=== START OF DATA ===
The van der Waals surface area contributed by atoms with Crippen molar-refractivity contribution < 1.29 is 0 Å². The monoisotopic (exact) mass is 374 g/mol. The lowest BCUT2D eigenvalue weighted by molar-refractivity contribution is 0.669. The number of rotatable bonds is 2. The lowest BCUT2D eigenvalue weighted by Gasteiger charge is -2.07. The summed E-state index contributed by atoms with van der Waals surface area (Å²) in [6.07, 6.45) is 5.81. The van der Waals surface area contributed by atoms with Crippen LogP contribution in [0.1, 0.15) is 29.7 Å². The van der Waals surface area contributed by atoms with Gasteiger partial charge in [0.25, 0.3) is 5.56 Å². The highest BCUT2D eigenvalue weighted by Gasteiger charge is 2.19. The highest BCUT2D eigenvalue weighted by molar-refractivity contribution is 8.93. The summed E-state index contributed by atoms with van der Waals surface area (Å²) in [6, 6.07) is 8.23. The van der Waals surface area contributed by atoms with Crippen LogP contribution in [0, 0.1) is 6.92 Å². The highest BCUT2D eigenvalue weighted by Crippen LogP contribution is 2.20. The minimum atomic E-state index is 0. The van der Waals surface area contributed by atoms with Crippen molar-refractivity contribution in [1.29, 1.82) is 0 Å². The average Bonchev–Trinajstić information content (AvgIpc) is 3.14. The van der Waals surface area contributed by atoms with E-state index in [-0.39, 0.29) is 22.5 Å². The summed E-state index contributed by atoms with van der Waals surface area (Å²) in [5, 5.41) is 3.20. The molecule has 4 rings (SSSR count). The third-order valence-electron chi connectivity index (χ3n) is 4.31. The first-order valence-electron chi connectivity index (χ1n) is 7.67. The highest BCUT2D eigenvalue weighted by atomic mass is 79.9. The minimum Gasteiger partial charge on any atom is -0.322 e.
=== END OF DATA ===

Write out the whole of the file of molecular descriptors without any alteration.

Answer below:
The van der Waals surface area contributed by atoms with Crippen molar-refractivity contribution < 1.29 is 0 Å². The monoisotopic (exact) mass is 374 g/mol. The lowest BCUT2D eigenvalue weighted by molar-refractivity contribution is 0.669. The number of rotatable bonds is 2. The lowest BCUT2D eigenvalue weighted by Gasteiger charge is -2.07. The summed E-state index contributed by atoms with van der Waals surface area (Å²) in [6.07, 6.45) is 5.81. The van der Waals surface area contributed by atoms with Crippen LogP contribution in [0.1, 0.15) is 29.7 Å². The van der Waals surface area contributed by atoms with Gasteiger partial charge in [0.25, 0.3) is 5.56 Å². The highest BCUT2D eigenvalue weighted by Gasteiger charge is 2.19. The highest BCUT2D eigenvalue weighted by molar-refractivity contribution is 8.93. The summed E-state index contributed by atoms with van der Waals surface area (Å²) in [6, 6.07) is 8.23. The van der Waals surface area contributed by atoms with Crippen LogP contribution in [0, 0.1) is 6.92 Å². The highest BCUT2D eigenvalue weighted by Crippen LogP contribution is 2.20. The minimum atomic E-state index is 0. The van der Waals surface area contributed by atoms with Crippen molar-refractivity contribution in [1.29, 1.82) is 0 Å². The average Bonchev–Trinajstić information content (AvgIpc) is 3.14. The van der Waals surface area contributed by atoms with E-state index in [-0.39, 0.29) is 22.5 Å². The summed E-state index contributed by atoms with van der Waals surface area (Å²) in [5, 5.41) is 3.20. The molecule has 4 rings (SSSR count). The third-order valence-electron chi connectivity index (χ3n) is 4.31. The first-order valence-electron chi connectivity index (χ1n) is 7.67. The highest BCUT2D eigenvalue weighted by atomic mass is 79.9. The minimum Gasteiger partial charge on any atom is -0.322 e.